More dancing and popcorn

(Photo by PAUL CROCK/ AFP/ Getty Images)

(Photo by PAUL CROCK/ AFP/ Getty Images)

I guess people are sending in the same questions to both the Times and Herald Sun… anyway, here’s Saturday’s Q&A.

What did you say to Fernando at the end of your match, and does it rank as one of your toughest wins? Jim, Suffolk

RN: We just spoke about the match and about how great a tournament he had, how difficult the match was and how we both deserved to win. This was definitely one of the toughest wins of my career.


What is your favourite dessert, ice cream or lolly? Camilla, Sydney

RN: Ice cream. Vanilla ice cream with cookies.

I really love how you move on the court, almost as if you are dancing. Have you ever tried dancing? Reyes, Alicante.

RN: No, never. I mean, yes, I dance when I go out with my friends but that’s it.

Do you hear the click of the photographers who are on court when you’re playing?

RN: Yes, a lot. We are used to it.

Serving aces is a big part of being a top tennis player, is this something that you are targeting in your play to take some of the strain out of matches? Nicholas Boyle, London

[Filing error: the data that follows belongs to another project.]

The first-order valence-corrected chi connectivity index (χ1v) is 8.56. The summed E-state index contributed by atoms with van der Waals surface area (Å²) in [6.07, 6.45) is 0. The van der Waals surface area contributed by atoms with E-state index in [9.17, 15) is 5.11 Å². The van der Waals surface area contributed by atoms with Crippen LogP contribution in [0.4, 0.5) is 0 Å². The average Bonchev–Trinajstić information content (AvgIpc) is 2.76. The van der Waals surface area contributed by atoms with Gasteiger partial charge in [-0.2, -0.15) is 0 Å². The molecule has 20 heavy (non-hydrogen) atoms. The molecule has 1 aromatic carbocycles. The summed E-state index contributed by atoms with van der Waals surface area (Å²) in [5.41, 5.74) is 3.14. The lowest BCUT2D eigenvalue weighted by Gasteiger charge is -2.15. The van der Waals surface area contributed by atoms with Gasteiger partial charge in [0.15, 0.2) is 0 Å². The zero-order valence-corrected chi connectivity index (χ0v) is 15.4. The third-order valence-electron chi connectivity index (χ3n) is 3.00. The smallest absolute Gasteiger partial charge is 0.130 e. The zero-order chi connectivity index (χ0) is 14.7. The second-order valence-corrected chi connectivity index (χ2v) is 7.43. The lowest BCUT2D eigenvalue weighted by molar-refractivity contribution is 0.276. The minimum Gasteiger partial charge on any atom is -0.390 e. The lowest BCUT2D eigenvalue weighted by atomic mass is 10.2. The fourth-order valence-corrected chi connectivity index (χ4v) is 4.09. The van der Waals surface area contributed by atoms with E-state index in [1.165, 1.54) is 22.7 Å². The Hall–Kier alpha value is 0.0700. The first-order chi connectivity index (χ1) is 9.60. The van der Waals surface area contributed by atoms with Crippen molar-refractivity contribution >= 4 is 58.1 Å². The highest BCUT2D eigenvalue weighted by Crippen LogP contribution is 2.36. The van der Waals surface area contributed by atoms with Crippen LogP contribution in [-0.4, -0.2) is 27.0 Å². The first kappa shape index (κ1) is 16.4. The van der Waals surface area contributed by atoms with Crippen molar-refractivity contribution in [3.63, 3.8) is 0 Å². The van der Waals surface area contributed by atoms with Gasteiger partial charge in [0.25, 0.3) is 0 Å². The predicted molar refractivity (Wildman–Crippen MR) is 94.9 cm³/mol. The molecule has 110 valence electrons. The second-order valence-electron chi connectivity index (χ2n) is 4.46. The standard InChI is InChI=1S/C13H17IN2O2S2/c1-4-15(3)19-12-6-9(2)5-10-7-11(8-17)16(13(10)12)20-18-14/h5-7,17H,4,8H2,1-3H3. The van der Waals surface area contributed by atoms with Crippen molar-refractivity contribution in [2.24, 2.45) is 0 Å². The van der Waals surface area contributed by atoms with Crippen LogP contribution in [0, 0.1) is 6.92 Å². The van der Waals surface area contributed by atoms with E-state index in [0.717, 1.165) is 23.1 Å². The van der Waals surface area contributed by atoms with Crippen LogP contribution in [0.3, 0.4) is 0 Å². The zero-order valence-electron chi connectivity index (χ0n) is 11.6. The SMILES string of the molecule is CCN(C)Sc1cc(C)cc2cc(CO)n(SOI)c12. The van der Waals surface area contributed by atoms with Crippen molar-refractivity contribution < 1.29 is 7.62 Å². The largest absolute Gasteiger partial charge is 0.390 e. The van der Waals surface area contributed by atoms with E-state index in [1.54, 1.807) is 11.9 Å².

RN: I try to serve better always. At least in a smart way. That doesn’t mean harder, if you know what I mean.

When you are playing at a tournament, how much do you follow the results of other matches? Do you like to know how well the other top players are playing? Claire, Sussex

RN: I do like to follow all the results. This is my life and my work and want to be informed.

How much water do you have to drink the night before a match to make sure you are properly hydrated? Beth

RN: Not that much. I do it during and after the match but not at night.

Erm. The submitted question was about how much he had to drink the day before and day of a match. Not the night before. I mean, the guy needs his sleep and can’t spend the night taking trips to the bathroom.

When you go to the movies do you eat popcorn or something else? Brandy, Memphis

RN: I LOVE sweet popcorn. You know which one I mean? Not the salty one, the sweet one. Too good to be true.

I’m guessing he means caramel corn?

2 Responses

  1. nereis says:

    In the last one he’s refering to this:

    I don’t know if it’s exactly like caramel corn, they’re called “palomitas dulces”. Again, he translated it literally xD

    He has an enormous sweet tooth :D

  2. miri says:

    It sure doesn’t look like caramel corn! Thanks for the info, I don’t think I’ve ever seen that in the US.